“After a diligent research into both sacred and profane history, we have no doubt in our minds that Jesus Christ was born in the month of October, and NOT in December! The day, month or year in which Christ was born is not positively stated chapter and verse in the Bible for the unlearned or those who do not search the Scriptures to understand.


But there are scriptural records including the Bible chronology from which we can show to those with open minds that his birth took place in October.”

Bible account
The GKS goes on: “In those days,  there were appointed 24 Jewish priests, the sons of Aaron, to serve in the temple in a year. Everyone officiated according to the order of his course or turn—two every month.
The first priest served from the beginning of the first month called Nisan or Abib and retired at the middle of the month; and the second took over from the middle to the end of the month.

“The priest Abijah served in the eighth course according to I Chronicles 24:1-10. The eighth course started from the middle to the end of the fourth month known as Tammuz, which, according to the Jewish Calendar, corresponds with the latter part of our June to early July. (vide The Oxford Encyclopedic Concordance, page 197, and The Universal Bible Dictionary by Buckland & Williams, page 475.)

“Zacharias, father of John the Baptist, was a successor of Abijah. It was when he was officiating in the temple in the order of his turn — “the course of Abijah” — that an angel of God appeared to him saying that his wife, Elizabeth, would bear him a son to be named John. (Luke 1:5-13). After the completion of Zacharias’ period of duty in early July (Tammuz), his wife became pregnant, and she hides herself for five months. (Luke 1:23-24).

“In the sixth month of Elizabeth’s conception—-Chisleu, which is our December—the angel Gabriel was sent by God to the virgin Mary and he announced to her that she would conceive and bear a son to be called JESUS. The angel added: “And behold, thy cousin, Elizabeth, she hath also conceived a son in her old age: and this is the sixth month with her, who was called barren. For with God nothing shall be impossible.” (Luke 1:26-31, 36-37).

“Consequent upon the annunciation,  Mary, no doubt, was in high spirits. With haste she went straight to a city in the uplands of Judah to meet Elizabeth. She stayed with her cousin about three months (i.e. from January to March) and then returned home. (Luke 1:39-40,56)

“Something dramatic occurred when Mary visited Elizabeth. As soon as she entered Zacharias’ house and greeted Elizabeth, the babe (John) stirred in her womb. The words of Elizabeth to Mary at that instance, which were motivated by the Holy Spirit, show clearly that Mary herself was already pregnant.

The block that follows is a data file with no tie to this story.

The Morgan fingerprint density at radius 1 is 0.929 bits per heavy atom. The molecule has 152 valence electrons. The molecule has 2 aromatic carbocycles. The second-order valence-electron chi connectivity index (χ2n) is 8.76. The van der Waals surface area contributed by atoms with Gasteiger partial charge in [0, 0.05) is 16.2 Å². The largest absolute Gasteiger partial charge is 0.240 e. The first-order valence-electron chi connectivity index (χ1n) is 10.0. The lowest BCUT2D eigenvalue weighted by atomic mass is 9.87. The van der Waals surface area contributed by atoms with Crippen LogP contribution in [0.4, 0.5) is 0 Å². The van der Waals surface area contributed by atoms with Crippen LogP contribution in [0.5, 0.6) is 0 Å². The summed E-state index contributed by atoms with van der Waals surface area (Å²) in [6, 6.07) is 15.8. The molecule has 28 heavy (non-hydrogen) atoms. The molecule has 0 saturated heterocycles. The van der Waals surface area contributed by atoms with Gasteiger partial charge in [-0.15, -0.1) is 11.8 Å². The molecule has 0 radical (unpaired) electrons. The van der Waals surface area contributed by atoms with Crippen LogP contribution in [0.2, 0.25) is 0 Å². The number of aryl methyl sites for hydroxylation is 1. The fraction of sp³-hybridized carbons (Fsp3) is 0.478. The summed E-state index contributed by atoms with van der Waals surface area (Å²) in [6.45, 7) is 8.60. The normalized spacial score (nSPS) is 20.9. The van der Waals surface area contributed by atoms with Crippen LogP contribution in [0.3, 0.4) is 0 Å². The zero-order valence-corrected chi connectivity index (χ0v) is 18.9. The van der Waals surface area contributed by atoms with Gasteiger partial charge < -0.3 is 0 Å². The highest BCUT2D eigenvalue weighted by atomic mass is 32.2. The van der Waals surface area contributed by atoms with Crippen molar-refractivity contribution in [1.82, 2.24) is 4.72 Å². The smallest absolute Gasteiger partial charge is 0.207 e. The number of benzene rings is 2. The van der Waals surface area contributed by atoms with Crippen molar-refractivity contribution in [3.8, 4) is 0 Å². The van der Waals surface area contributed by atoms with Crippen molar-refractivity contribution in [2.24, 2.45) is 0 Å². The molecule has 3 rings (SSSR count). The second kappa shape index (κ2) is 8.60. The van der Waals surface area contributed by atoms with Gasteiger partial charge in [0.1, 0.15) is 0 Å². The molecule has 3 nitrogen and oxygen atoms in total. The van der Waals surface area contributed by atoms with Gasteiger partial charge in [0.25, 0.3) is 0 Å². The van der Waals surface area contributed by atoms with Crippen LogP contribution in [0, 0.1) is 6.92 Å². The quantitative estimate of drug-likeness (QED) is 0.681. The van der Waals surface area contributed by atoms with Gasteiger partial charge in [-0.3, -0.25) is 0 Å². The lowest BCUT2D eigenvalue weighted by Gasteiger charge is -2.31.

“Not only did Elizabeth bless the fruit of her womb but she went on to address her outright as “the mother of my Lord”. (Luke 1:41-44). According to medical authorities the span of foetal life under normal conditions is 280 days, which is nine months; any time in the 10th month the child, by God’s grace, can be born. This was the case with John the Baptist.

“The angel appeared to Mary in the sixth month of Elizabeth’s conception and Mary went to her and stayed three months: six plus three equal nine. It was then “Elizabeth’s full time came that she should be delivered; and she brought forth a son” — obviously, in the 10th month, April. (Luke 1:36, 56-57).

“Having been equipped with this knowledge, let us now count Mary’s conception from that January as was manifest in Elizabeth’s declaration, we will arrive at September as the ninth month; then in the 10th month OCTOBER, Jesus Christ was born. But on which day in October his birth took place no one can tell because there is no record.

“We of the GKS say only what we can prove. With regard to the year of Christ’s birth, historians disagree with one another. Some hold to BC 2 or BC 4, and others suggest BC 6. We are no historians, and so we do not wish to be entangled in their disagreements.

Physical facts
According to the GKS, the  physical features of Palestine in regard to the climate lend support to the view that Christ was not born in December. “According to the Gospels story, there were shepherds attending their flock in the open fields by night when Christ was born.

This could not have been possible in December, because all accredited authorities agree that December, which corresponds with the Jewish ninth month, Chisleu, (Zechariah 7:1) was usually a time of winter in Palestine when the people could not stay outside in the night owing to the intense cold.” the body explains.

“The Oxford Encyclopedic Concordance states that there was “snow on the mountains”.